Researchers have found that a programme of cognitive behaviour therapy delivered by nurses to children who had asthma and anxiety improved the children's quality of life scores and reduced the risk of escalation of treatment.
Levels of anxiety and hyperventilation in children with asthma fell and their quality of life improved after a course of behaviour therapy from a nurse-led clinic, research has found.
The therapy included techniques such as mindfulness, where children were encouraged to concentrate on the present moment, rather than worry about what might happen or what has happened before.
Basic cognitive restructuring was also used, which involved looking at recurring detrimental thoughts or anxieties experienced by the children and encouraging them to replace them with more positive thoughts. Some of the thoughts children said might increase their anxiety were: 'I don't like people watching me take my inhaler' and 'the ambulance might not come in time'.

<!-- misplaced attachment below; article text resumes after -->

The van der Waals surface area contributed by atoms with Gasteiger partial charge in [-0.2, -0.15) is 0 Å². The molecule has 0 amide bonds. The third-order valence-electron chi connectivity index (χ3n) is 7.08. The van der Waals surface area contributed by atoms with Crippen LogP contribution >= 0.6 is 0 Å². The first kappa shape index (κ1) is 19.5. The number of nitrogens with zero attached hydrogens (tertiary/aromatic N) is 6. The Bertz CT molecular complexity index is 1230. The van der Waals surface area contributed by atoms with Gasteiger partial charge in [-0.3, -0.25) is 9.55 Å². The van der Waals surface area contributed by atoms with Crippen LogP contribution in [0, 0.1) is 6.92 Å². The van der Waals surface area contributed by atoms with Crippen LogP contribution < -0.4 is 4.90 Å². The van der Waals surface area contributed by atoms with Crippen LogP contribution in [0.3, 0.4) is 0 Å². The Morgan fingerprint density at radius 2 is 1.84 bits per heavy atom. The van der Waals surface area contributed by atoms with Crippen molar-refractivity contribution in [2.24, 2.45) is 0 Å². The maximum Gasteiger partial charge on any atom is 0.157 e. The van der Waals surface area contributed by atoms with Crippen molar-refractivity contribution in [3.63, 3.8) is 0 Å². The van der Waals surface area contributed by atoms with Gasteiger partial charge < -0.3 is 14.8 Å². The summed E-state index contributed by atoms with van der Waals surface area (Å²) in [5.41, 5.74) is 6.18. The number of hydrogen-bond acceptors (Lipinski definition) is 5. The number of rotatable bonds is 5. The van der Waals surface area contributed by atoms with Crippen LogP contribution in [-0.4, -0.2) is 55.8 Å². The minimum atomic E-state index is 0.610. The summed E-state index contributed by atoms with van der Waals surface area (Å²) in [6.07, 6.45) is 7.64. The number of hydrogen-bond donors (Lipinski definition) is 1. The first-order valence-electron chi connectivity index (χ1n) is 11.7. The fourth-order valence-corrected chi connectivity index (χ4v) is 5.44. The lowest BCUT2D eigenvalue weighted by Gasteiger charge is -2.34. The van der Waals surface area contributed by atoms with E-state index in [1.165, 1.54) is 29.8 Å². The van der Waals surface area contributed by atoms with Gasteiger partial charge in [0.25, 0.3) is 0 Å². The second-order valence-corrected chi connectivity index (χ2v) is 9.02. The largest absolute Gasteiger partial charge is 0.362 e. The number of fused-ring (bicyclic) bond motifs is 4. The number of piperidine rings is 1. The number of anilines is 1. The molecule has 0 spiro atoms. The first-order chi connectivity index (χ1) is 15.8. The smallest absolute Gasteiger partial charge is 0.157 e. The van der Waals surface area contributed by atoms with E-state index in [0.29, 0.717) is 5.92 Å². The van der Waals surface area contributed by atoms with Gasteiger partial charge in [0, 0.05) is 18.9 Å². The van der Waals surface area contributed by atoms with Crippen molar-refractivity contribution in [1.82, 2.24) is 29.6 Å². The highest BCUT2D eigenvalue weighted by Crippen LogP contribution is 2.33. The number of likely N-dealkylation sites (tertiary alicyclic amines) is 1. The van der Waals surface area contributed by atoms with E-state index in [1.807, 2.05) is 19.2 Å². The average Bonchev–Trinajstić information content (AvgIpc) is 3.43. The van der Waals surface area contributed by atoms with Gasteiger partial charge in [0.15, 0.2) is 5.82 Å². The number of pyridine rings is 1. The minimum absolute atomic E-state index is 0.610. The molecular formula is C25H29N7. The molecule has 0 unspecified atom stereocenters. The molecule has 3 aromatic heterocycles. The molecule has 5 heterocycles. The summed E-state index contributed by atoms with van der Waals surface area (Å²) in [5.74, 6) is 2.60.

Writing in the journal Nursing Children and Young People, the researchers said early identification of the role of anxiety in asthma could prevent unnecessary escalation of treatment, for example overuse of oral steroids, which has side effects.